Being nice to others has a much larger meaning than do not let your dog poop on the neighbor's lawn. It applies to countries too. We believe that the people in countries are downtrodden by their governments, so their governments deserved to punishment. The problem is this; we have no way to punish those in government. Our choices have been from diplomatic notes saying, "We don't like you because you are bad" to all out war starts by affecting the little people first.
I would like to suggest that we try a new approach. Stand up for what we believe in. Being nice to others does not mean letting them starve. It does not mean bombing them because of the actions of a few. It means that we are obligated to help these people. We must have these people as friends, not enemies. We see the results of having them as enemies.
We believe in the rule of law. This should apply to all our actions. We can feed these people and help them to develop the infrastructure to bring services to the people. Our beliefs require that we help these people.
We can bomb the place until we kill some of the terrorists. We can then pull out and go home with our chests puffed out and say, "Boy, we sure showed them. They will not mess with us again." How can we be so sure? Put yourself in their position. Would you think, "Well, that's that, I know my place. I'll continue to starve and keep my mouth shut." I do not think it will turn out that way. I believe we will cause the entire region to rise up against us. Countries will start churning out terrorists.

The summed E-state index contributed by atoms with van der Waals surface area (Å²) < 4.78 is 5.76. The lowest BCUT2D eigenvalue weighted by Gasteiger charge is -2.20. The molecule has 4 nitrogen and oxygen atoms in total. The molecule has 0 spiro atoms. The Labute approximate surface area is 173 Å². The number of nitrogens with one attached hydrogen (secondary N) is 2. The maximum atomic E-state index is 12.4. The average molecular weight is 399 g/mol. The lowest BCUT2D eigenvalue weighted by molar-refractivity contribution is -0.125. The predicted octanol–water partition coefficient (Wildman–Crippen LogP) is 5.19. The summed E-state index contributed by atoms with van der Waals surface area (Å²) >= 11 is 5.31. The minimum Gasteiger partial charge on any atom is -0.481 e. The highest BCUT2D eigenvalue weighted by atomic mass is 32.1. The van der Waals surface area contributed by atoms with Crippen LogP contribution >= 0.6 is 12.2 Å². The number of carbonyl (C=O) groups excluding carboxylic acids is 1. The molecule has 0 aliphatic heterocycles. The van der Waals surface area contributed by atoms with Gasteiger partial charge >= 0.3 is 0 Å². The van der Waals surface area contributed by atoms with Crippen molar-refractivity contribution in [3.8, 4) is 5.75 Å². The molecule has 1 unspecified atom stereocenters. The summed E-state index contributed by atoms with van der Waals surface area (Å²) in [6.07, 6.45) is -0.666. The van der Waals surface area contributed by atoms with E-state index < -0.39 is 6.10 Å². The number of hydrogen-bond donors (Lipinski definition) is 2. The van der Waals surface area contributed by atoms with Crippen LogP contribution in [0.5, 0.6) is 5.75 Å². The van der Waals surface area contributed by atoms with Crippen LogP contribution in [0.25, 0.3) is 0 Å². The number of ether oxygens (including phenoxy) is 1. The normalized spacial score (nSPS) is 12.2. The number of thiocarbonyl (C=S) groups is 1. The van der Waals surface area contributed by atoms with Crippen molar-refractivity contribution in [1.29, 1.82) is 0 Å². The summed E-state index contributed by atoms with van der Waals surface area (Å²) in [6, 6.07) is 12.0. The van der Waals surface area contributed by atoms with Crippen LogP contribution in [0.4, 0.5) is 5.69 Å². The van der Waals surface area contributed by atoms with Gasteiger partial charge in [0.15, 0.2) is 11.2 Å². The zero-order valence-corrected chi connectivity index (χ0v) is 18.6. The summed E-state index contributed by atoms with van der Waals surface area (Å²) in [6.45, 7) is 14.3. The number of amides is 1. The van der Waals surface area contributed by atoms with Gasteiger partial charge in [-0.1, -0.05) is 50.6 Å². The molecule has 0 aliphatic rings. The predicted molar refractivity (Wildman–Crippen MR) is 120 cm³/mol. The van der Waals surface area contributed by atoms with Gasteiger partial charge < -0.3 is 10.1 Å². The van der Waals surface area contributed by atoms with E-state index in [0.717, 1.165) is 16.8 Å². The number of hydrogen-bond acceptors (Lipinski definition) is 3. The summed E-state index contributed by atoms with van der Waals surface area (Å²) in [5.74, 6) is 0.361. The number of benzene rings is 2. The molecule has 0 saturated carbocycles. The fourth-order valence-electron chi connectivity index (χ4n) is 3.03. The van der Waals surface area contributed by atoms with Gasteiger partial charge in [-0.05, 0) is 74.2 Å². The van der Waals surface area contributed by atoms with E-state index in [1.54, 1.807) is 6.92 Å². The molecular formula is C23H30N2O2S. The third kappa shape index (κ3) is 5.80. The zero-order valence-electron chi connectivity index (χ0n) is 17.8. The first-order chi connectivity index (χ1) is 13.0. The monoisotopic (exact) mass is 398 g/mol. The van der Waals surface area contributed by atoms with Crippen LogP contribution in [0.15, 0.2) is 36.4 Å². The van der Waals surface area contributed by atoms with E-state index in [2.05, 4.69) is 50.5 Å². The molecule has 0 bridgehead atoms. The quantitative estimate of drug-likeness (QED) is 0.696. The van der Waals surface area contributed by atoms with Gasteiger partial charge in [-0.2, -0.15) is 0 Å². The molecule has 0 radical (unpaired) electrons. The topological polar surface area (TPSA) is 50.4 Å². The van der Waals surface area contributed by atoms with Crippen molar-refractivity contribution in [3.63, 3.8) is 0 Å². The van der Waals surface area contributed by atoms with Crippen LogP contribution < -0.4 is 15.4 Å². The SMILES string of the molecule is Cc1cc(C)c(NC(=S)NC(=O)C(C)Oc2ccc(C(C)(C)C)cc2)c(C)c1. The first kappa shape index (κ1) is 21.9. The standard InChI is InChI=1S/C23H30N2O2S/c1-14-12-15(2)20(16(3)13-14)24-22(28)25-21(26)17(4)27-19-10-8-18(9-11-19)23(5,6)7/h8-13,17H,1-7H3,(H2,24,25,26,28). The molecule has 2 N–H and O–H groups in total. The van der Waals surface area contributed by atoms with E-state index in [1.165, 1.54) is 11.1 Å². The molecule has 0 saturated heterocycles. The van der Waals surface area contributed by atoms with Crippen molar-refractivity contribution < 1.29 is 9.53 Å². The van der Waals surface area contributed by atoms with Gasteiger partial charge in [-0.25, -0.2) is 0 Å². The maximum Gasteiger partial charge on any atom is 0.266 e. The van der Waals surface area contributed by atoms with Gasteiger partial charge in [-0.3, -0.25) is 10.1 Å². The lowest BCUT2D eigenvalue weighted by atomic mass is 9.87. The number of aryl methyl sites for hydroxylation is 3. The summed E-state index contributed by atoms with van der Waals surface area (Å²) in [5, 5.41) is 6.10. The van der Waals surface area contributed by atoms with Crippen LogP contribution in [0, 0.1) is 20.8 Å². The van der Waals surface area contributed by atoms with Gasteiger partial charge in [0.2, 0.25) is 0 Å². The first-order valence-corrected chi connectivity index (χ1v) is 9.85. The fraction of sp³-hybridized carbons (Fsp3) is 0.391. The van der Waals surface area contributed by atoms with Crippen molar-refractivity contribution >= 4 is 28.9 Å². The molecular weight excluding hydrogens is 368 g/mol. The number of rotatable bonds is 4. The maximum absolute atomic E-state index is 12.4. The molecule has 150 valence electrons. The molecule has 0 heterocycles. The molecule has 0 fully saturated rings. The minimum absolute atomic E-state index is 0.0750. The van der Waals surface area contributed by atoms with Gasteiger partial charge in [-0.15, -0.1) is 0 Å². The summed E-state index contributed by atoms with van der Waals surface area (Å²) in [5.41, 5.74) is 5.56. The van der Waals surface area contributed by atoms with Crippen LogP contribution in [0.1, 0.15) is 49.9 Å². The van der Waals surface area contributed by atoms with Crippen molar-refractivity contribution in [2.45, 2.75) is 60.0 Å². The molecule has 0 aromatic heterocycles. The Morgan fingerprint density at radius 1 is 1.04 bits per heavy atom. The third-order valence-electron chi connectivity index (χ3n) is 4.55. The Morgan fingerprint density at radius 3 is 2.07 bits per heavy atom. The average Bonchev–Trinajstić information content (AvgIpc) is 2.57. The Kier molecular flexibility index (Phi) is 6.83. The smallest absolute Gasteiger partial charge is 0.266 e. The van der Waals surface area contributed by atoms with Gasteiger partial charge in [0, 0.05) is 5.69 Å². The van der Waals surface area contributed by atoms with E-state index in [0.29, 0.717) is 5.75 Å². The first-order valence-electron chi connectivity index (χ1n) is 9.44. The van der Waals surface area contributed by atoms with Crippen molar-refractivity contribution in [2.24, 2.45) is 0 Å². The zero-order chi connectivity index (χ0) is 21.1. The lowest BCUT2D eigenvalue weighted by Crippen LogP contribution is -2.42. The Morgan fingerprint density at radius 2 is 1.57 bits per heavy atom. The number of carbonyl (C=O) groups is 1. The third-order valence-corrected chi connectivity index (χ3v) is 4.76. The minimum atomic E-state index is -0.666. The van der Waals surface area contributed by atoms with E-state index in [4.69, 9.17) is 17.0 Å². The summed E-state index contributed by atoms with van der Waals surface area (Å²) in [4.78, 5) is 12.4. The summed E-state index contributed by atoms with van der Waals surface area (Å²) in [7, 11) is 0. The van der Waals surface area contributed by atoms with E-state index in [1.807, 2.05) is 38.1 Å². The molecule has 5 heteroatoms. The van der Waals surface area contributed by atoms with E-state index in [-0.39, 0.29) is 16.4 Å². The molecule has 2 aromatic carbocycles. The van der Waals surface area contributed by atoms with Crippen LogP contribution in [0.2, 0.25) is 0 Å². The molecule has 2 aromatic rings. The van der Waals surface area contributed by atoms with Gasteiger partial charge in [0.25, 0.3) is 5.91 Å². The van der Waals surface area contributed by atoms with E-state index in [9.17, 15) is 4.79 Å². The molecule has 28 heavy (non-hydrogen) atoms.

What if we feed them? I mean, give them food, no strings attached. They can continue to have the gangsters if they want. I do not think they will choose this option. I think when they are strong and healthy, they will choose not to have the gangsters there. The only strings I would put on the program are; the US and our allies should deliver the food and other supplies to the People, not the government, under the supervision of the Red Cross and the UN.
What do we get out of this?
We gain the satisfaction of knowing that we practice what we preach.
It is the last thing the terrorists would expect or want to happen. Their plan is foiled. They are out of the game.
We now have friends in the region.
We will have done something huge and set an example people would talk about for centuries.
Finally, there is always the money. How would we pay for this? Will it be war or peace? Let us assume that the cost of each option is about the same. We could raid social security. We could raise taxes. We could just borrow more money and increase the national debt. We could rethink the war on drugs. We are not only spending billions on keeping people from something they want, but also driving billions into the underground economy where it pays no taxes. We, realistically, do not have anything to show for the billions we have spent on this war. Soft drugs should be under government supervision much like alcohol and nicotine. Hard drugs should be illegal to deal and produce, but leave the poor user alone. Get him some counseling. The billions saved would be enough to finance either option.
Personally, I believe it would be cheaper and more profitable in the long run to exercise the peace option. It is time for Americans to stand up for what they believe in and add another layer to that thin shell of civilization. It is only fitting if the greatest act of terrorism was followed by the greatest act of humanity.